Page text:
2. You make me realize how thoroughly I've neglected human anatomy and physiology. Maybe I need to rectify that. I'm not sure Bella knows what cells are much less that blood is made from them. Or what a circulatory or digestive system are. I think I need a good book for this one. I've really neglected science this year. I barely covered enough last year but adding an extra kid and then having a kindergartner in addition to my second grader has got science shoved into the corner. But we correctly identified a chickadee that landed on our sunflowers today, so I guess we're not doing too, too badly.

3. That is adorable.

4. That is awesome.

5. I despise the time change. And we've committed to going to Mass at the Daughters of St Paul convent chapel, which will entail getting out of the door earlier than usual. Oh what was I thinking?

7. I had a moment in the grocery store today when the kids were munching their free cookies from the bakery. I'd piously given them each one and not taken one for myself. As I watched Sophie and Anthony and Ben slowly nibble theirs, I thought oh I wish I wanted Jesus half as much as I want that cookie right now. It's sad, but I don't.

And on Wednesday I realized that I couldn't remember the last time I was really truly hungry with an ache in my belly. I'm so used to grazing all day long. I even mindlessly popped a handful of peanuts when I meant to be fasting just because they were there, not because I was hungry yet as this was only an hour after lunch. Ugh. No wonder I weigh almost as much as I did right before Lucia was born. I don't want to treat Lent as a diet, but I'm realizing that I have no self control.

8. Oh dear. Oh deary dear. SO glad they didn't get the knives. I turned my back this afternoon while loading the dishwasher and Lucy had a steak knife in her hand and was waving it about.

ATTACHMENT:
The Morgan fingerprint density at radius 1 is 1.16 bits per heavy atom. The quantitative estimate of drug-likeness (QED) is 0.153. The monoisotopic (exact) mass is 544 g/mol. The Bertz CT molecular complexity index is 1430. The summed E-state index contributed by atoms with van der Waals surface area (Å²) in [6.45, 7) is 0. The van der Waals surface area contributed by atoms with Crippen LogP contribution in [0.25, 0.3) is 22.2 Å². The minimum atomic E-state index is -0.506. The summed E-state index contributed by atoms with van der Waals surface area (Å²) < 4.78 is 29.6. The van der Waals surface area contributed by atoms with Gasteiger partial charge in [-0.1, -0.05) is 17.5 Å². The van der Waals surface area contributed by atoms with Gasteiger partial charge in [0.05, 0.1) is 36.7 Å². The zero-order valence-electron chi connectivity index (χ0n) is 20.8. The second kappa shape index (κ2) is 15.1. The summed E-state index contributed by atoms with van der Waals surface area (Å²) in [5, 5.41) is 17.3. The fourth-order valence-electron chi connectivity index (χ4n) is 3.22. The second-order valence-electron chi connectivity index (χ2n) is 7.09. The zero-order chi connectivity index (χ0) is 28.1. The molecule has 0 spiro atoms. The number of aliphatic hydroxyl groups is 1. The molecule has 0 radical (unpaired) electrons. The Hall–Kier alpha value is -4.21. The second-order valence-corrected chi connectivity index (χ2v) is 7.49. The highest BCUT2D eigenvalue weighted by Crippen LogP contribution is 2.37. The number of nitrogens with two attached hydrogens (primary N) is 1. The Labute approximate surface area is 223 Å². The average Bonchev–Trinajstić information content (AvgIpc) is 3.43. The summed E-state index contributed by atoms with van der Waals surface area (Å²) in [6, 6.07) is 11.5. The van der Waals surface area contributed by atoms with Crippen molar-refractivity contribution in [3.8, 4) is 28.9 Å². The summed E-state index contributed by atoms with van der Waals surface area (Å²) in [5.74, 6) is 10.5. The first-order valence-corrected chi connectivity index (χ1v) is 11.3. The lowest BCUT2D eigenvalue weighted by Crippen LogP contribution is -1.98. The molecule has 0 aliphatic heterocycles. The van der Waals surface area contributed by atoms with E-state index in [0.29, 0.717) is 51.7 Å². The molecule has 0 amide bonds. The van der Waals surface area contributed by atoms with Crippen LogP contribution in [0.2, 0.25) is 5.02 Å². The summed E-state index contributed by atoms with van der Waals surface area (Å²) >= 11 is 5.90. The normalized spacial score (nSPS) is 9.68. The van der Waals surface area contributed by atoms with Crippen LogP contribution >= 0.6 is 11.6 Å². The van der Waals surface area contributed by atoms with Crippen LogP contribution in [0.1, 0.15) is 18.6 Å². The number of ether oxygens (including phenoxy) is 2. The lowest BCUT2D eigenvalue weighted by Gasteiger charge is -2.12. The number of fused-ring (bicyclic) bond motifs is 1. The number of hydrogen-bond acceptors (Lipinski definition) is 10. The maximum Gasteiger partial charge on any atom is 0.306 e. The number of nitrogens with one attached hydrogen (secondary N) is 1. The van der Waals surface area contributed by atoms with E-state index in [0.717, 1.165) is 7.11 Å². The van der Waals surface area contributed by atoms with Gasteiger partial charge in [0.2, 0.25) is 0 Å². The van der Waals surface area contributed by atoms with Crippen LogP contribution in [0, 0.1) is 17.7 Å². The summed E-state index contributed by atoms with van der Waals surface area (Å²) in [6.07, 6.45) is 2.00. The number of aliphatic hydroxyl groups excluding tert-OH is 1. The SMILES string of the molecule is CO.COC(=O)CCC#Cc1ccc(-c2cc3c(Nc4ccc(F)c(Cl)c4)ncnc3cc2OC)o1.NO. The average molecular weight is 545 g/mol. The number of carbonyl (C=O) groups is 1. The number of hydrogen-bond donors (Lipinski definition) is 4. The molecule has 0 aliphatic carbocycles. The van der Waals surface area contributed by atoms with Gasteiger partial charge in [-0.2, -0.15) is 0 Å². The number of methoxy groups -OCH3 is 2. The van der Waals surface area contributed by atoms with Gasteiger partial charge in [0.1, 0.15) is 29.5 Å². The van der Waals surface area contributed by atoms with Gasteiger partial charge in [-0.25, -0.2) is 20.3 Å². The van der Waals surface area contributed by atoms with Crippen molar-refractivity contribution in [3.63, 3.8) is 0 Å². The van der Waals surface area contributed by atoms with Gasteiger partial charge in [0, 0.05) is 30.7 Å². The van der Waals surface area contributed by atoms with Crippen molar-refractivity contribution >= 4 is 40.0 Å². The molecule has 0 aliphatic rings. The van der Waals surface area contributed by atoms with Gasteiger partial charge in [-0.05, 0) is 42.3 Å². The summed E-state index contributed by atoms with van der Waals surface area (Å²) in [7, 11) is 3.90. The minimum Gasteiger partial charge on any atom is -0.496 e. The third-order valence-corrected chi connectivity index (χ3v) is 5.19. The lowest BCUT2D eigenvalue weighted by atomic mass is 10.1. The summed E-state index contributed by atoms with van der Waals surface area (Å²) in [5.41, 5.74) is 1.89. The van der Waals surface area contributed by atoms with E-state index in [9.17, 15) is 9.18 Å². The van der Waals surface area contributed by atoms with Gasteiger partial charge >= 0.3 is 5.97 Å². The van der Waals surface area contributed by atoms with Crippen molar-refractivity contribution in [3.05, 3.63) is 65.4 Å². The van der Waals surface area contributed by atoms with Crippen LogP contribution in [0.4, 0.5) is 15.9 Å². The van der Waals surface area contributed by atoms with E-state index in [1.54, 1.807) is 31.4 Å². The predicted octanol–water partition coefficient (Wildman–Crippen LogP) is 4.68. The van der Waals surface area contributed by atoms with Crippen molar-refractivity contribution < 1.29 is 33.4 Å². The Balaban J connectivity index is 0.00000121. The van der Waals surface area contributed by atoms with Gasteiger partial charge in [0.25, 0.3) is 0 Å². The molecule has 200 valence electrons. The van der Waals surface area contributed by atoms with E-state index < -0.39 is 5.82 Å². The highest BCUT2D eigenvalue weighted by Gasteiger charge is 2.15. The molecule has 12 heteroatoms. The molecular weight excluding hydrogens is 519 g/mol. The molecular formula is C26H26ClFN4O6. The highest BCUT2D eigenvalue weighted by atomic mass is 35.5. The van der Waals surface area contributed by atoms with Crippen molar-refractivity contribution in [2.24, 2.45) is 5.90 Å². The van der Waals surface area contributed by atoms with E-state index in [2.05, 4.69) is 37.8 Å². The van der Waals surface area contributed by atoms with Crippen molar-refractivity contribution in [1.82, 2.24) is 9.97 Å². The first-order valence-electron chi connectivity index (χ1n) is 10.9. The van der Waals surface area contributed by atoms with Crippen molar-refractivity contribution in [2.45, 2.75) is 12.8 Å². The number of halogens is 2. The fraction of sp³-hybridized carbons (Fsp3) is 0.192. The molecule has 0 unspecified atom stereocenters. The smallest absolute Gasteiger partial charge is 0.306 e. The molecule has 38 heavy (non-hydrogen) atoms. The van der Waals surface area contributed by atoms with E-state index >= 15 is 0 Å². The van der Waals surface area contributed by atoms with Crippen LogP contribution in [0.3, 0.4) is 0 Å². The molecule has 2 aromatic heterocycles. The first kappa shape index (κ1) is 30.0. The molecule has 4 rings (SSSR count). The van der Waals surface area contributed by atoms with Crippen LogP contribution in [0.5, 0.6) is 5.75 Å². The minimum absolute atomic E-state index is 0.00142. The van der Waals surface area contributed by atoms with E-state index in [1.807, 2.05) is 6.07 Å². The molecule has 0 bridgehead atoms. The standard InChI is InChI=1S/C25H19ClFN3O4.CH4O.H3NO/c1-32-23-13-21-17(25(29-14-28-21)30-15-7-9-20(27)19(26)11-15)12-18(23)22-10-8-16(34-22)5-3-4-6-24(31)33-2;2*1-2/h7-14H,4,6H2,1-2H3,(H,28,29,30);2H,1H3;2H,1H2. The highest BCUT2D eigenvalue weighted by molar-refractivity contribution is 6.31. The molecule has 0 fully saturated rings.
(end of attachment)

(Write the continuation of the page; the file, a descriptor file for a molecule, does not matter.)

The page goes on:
lissla lissar said...

Melanie, we have thoroughly neglected history and art, and your family is awesome at it. The anatomy and physiology- the whole science bent- is an outgrowth of Nat's fascination with it. We do literature and myths, but I haven't been able to interest him much in history except by plugging it into science. Plus the diabetes means Nat is unusually aware of how his body works. He's been listening to blood glucose numbers and the nutritional components of food since he was born.

It's interesting what subjects families tend towards, what their kids end up absorbing. My friend Alicia said meditatively, "Our children have no choice. They're all going to be geeks."

And the babies are up and my internet time is over...

Bek said...

Fish fingers and custard for the win! :) Nice to "meet" you, Lissla :) Good luck with the sleeping thing this weekend!

Bek said...
This comment has been removed by the author.
Melanie Bettinelli said...

It's true, our kids are very much the product of their environments. I do want to strive to help them be fairly well-rounded, though. Which means occasionally I need to take the pulse of our science endeavors to make sure it's not dead in the water.

I think I'm going to try to do a lot of science as history of science as Bella gets older. Sort of the other way round; but same basic idea.

lissla lissar said...

And I'm doing history as science :) Yeah, it's fascinating and scary to see how the kids are reflecting back our interests plus their own. We're interested in books and science fiction and theology and science, and so are they, plus an overwhelming desire to make things (Nat), and snuggle and explore and be empathic (Thomas). I keep mentally contrasting my childhood experience (elderly parents, only child) with my children's, and marvelling at the differences. And wondering what they'll remember and hold on to.

Bek, welcome! And thanks- last night was better, except that my six year old was watching Love and Monsters and became unexpectedly terrified of the absorbing creature and was up until nine-thirty.

lissla lissar said...

Dora, hi! Sorry I missed greeting you. Yeah, the Tiny Ninja Chef is almost four feet tall, fast as lightning, and able to rearrange the icons on the desktop and make his own bed. It's crazy.